There aren't many bankers who can say they have run their own restaurant, helped campaign for a major political party and set up a new branch office in Poland on their way to the top executive ranks.
But Mel Templeton has done just that on her way to becoming New Zealand general manager for online savings bank RaboDirect.
"It's a mixed background," Templeton says. "I don't have that very strict bank upbringing. When I was in the marketing roles I would say I am a marketer that just happens to work in banking."
Now she is in the top job, Templeton, who was appointed to the role in February, says her wide-ranging experience has given her both business and people management skills.
"Those things are very similar whatever industry you are in."
Originally from Scotland, Templeton moved to New Zealand in 1992 after meeting her Kiwi partner while travelling in Africa.
They moved back to Wellington, where her partner is from, and bought several restaurant businesses.
"I have a background in hospitality. That's what my first degree is in."
But after five or six years they sold up, wanting a change in lifestyle.
During her time in the restaurant business, Templeton became interested in marketing and decided to undertake her second degree, in business information.
She took her first step into marketing working for the National Party, as Bill English attempted to get the party back into power.
Templeton was taken under the wing of then party president Michelle Boag.
"The learning curve was fantastic for me," she says. "One minute I was washing dishes and waiting tables, the next minute I was organising 4000 tax leaflets."
After the election, which National didn't win, Templeton went to work for Land Information New Zealand while it made the transition to a new online model.
"I led the change in brand and website and helped with a national roadshow," she says. "I think it was that brand experience that got me into RaboDirect."
Templeton was looking for a change and decided to go for a job helping set up RaboPlus, as it was then called.
"I was interviewed by a six-foot-seven Dutchman and a very quietly spoken Kiwi and managed to get the job as brand manager for RaboPlus."
After the successful launch in New Zealand in 2006, she helped launch the business in Australia and then Poland.
"I remember going from 33C in Australia to minus 10C in Poland. It was great experience to work in a country like that."
She returned to Australia just after the global financial crisis and took on the marketing manager role before becoming brand manager and part of the strategic management team for the business, which has since grown strongly.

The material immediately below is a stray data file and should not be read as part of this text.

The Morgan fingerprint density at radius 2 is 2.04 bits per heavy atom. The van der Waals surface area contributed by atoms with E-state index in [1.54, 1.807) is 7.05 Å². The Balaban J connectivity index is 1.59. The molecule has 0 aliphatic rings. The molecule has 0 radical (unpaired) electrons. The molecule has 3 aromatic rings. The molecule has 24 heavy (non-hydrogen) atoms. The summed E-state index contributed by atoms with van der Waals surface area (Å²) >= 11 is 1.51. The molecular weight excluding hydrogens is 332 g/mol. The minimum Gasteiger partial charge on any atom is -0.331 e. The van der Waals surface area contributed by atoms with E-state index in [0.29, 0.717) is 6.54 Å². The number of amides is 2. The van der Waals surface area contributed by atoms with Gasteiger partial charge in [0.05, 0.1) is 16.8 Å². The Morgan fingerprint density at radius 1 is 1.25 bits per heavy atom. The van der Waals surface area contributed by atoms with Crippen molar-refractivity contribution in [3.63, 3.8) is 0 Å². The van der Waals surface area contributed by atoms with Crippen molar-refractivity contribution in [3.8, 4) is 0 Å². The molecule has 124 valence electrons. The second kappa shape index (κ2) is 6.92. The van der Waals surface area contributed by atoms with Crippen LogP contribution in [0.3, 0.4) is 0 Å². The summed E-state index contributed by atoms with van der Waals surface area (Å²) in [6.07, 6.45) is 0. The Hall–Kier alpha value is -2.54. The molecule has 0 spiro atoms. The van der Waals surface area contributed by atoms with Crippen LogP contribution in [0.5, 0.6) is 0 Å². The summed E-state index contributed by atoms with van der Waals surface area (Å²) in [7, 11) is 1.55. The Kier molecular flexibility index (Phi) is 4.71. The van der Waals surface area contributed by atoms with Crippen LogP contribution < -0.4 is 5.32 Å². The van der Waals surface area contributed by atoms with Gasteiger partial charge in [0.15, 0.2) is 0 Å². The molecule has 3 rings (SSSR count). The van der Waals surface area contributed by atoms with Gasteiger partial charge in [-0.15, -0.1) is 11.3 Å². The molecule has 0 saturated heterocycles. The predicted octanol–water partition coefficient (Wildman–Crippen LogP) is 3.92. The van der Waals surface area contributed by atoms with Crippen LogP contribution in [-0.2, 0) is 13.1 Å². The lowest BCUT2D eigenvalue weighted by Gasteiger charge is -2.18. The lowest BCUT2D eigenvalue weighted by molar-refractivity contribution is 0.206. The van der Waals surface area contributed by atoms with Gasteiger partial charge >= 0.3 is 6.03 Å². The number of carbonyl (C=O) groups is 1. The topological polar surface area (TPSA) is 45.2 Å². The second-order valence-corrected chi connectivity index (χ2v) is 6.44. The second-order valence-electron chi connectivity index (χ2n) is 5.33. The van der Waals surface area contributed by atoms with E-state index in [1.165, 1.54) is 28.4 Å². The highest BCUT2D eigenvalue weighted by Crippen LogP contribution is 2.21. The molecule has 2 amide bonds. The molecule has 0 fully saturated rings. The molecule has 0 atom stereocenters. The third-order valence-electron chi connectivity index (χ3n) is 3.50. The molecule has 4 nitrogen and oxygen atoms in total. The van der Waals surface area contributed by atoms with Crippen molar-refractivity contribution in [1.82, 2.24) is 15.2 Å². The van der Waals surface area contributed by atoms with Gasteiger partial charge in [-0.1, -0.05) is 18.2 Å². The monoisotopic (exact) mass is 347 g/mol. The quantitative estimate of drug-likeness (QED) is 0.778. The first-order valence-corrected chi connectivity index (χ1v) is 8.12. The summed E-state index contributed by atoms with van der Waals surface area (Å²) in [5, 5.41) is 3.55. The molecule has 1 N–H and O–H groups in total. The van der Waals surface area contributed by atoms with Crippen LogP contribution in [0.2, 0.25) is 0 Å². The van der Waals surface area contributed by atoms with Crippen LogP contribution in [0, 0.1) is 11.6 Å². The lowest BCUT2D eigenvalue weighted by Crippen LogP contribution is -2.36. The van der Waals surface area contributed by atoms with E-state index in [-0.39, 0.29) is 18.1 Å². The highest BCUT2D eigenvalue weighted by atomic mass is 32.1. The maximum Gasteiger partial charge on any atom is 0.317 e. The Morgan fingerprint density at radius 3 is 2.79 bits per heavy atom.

"We doubled the book in 2010 and added another 30 per cent in 2011," she says. "We launched new products and expanded.
"All that experience put me in the box seat for the NZ GM role."
Back in Wellington again, where RaboDirect has its head office, Templeton has spent the past few months getting to know her staff - about 40 under RaboDirect and a further 50 under its parent Rabobank New Zealand.
Now she is stepping out with a plan to push savings to the forefront of the New Zealand public's attention.
In the past the company has focused on a campaign promoting RaboDirect as becoming your "significant other" bank.
But in these times of austerity and deleveraging, Templeton says the plan is to increase savings through education.
RaboDirect intends to stay in front of the public through an ongoing television campaign to "keep the conversation alive".
It's a tough environment for savings with all the major banks trying to build up their domestic deposits to meet new capital adequacy rules.
"It is a competitive environment, but we welcome that.
"It means more competitive deals for consumers."
At the same time, savings interest rates are low.
Templeton says that makes it tough but she is a firm believer that New Zealanders could be getting much better returns on their savings by shopping around.
"New Zealanders could be missing out on millions of dollars of interest every year," she says.
"There is a huge difference between different accounts.
"They don't see the difference because they are not shopping around enough."
Templeton believes comparison websites like interest.co.nz and depositrates.co.nz are vital to helping savers make better decisions.
She says one key change they could introduce to make life easier for consumers would be to make comparison tables rank companies based on the rates they offer rather than alphabetically.
"How do we get New Zealanders to save more? A lot of people are saving but a lot can't afford to at the moment as well.
"For those who are - it's about waking them up, making them realise what they are missing out on."
Templeton says people will spend months researching the purchase of a car but don't spend the same amount of time on researching saving for their retirement.
Apathy is a key problem.
While it seems easy to have all your accounts with one bank, Templeton says most people don't have all their financial services with one company.
"You've got to cherry-pick your financial service provider to get the most out of them."
* Originally from Scotland
* Has lived in New Zealand for 20 years
* Degrees in hospitality and business information
Article Source: Tamsyn Parker, NZ Herald, 2nd June 2012